From Miami Heat player Chris Bosh to Mirza Teletovic of the Brooklyn Nets, athletes sometimes show up in the news with blood clot conditions that are sending them off the courts and into the hospital.
While everyday people aren’t typically faced with the harsh training and injuries that athletes sustain, deep vein thrombosis (DVT), or a blood clot deep in the veins, can happen to anyone.
What is DVT?
Deep vein thrombosis is blood clotting in the deep veins. Although it can occur in the arms, the majority of individuals who have DVT develop it in the deep veins of legs, which are veins running close to bones and in muscles.
What are the symptoms?
The typical signs and symptoms are pain and swelling of the leg due to the blockage of the vein by the blood clot, however, some patients have no symptoms. The danger in those patients is that the blood clot goes untreated and it may break off and travel through the heart into the lungs. That is called pulmonary embolism, which is a dangerous condition if left untreated and it can be fatal.
How is it caused and who’s at risk?
There are a number of risk factors that lead to DVT. Among them are trauma, medical illnesses that may require bed rest or immobility, surgical procedures, cancer, increasing age, birth control pills, and a family history of blood clots.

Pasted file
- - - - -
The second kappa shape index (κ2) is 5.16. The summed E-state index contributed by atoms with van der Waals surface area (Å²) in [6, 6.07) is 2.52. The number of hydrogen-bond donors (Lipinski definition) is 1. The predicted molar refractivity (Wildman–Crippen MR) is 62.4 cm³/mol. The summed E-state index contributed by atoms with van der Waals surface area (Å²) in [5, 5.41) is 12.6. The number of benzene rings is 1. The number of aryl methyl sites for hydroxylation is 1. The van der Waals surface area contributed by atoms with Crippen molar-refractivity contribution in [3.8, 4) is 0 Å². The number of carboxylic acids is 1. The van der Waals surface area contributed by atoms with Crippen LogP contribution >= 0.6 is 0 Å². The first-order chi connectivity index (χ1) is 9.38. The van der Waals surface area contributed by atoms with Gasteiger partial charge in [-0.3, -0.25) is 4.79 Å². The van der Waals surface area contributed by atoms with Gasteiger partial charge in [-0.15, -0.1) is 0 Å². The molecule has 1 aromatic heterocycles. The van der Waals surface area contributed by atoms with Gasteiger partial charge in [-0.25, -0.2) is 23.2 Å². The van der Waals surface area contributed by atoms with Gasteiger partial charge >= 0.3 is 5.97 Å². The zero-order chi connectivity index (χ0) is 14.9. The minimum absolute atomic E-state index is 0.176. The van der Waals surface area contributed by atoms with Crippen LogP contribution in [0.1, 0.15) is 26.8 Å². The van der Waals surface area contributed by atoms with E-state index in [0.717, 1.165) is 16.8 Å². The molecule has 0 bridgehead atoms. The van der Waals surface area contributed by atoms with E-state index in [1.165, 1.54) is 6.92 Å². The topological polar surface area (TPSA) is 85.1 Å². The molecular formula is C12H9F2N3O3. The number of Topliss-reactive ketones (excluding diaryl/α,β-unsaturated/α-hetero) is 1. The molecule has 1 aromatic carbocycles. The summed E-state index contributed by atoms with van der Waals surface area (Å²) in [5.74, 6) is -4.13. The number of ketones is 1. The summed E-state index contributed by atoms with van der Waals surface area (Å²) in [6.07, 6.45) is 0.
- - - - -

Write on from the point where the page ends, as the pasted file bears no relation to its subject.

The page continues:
People most at risk include trauma patients and those undergoing major pelvic operations, orthopaedic operations and cancer procedures. Traveling a long distance in a confined area can also put a person at risk. If you sit for long periods of time for travel or for your job, be sure to exercise your feet to keep healthy circulation. In a confined area, move your foot up and down to contract the calf muscle. Getting up and walking every one to two hours is an effective way to keep your blood moving back to the heart and reduce your risk of a clot.
What are the treatments for DVT?
Standard treatment for most blood clots is anticoagulation, or blood-thinners. There are a number of new blood thinners that have come on the market in the last two years that are changing the way we manage blood clots. New oral anticoagulants (NOACs) do not require monitoring with a blood test and have very little, if any, food or drug interaction. For many patients with extensive blood clots, we suggest that the clot be removed or dissolved, usually using catheter-based techniques, before prescribing long-term anticoagulation.